Exploring the impact

The email account is jam packed with personal/private information. To start, you can see all the insurance policies sent to customers – here’s a few examples from different insurance companies:

You could also view one-time-passwords (OTPs) and password reset links. With this, you could easily take over someone’s insurance account.

And you could of course access resources on their Microsoft cloud, such as the corporate directory, SharePoint, and Teams:

A perfect storm of security issues

The vulnerability was so severe because it was enabled by 5 unfortunate security issues/oversights. Developers and IT administrators should take note of all of these and make sure similar issues do not exist in your organization.

Issue #1: Client-side sending email mechanism

Don’t create an email sending function that the client has control over. Someone malicious can abuse it to send bad emails from your genuine account, leading to email reputation loss and phishing.

Issue #2: Missing API authentication

It looks like the frontend developer knew the email sending API should have been authenticated, but the backend developer missed the memo. If the server had actually checked the token, it might have entirely stopped this exploit.

Issue #3: Leaky API response

If something goes wrong when processing an API request, don’t give too much information back to the client. In this case a password managed to leak out, which is one of the worst things that could happen.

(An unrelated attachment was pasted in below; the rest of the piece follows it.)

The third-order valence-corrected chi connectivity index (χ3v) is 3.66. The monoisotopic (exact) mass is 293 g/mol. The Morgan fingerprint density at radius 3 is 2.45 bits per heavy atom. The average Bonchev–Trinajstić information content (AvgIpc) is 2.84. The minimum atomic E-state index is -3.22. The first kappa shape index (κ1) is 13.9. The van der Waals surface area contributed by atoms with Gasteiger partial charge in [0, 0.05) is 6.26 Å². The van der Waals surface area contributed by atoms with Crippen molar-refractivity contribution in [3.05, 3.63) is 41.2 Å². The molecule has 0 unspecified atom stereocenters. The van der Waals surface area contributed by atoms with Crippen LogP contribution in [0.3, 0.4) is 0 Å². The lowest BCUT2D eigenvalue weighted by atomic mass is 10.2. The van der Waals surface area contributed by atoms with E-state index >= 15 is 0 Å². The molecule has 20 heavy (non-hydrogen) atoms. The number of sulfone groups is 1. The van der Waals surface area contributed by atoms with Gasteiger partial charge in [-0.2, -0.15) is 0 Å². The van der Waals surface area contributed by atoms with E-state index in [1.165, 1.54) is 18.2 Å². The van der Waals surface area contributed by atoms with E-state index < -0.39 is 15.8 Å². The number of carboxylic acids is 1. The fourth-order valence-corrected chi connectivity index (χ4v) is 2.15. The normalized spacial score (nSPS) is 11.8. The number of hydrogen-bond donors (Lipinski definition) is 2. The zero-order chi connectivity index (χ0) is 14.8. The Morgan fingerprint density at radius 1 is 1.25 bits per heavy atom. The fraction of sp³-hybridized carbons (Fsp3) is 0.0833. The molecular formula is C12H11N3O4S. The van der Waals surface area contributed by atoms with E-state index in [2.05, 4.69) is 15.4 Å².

Issue #4: No two-factor authentication

Logging into the Microsoft account was surprisingly easy. There was no two-factor authentication set up or any other login verification prompts. If there was, it probably would not have been possible for me to successfully login.

Issue #5: Email retention

The final issue is that all emails the account had ever sent/received were retained, making it easy to access substantial amounts of customer information. Retention policies vary by industry, but this is a great example where having a policy in place could have softened the customer data exposure impact.

Password remains unchanged

January 27, 2024 update: The email account password has been changed. It is no longer possible to log into the account.

More than 5 months later, TTIBI still have not changed the password of the email account despite being aware of the vulnerability. I checked it again today (January 17, 2024) and I am still able to log in (proof). If I were them, I would not want a random stranger having access to their corporate cloud for 5 months. This is very disappointing, and I hope they improve their security posture so their customers’ data doesn’t leak out.

As an aside, I’m a little surprised that they weren’t alerted by Microsoft in some way to the unusual login. Or maybe they were, and the alert was ignored or not seen.


TTIBI is not covered under Toyota’s HackerOne vulnerability disclosure program, which is a shame because the team behind that has been quick to resolve several issues I have reported to them in the past. I reported the issue to India’s CERT-In instead.

Everything after October 18 is a back-and-forth between CERT-In and me trying to determine if there would be a bug bounty reward. TTIBI never responded to the question, so I decided to close the case on December 22 and CERT-In sent me a nice appreciation letter.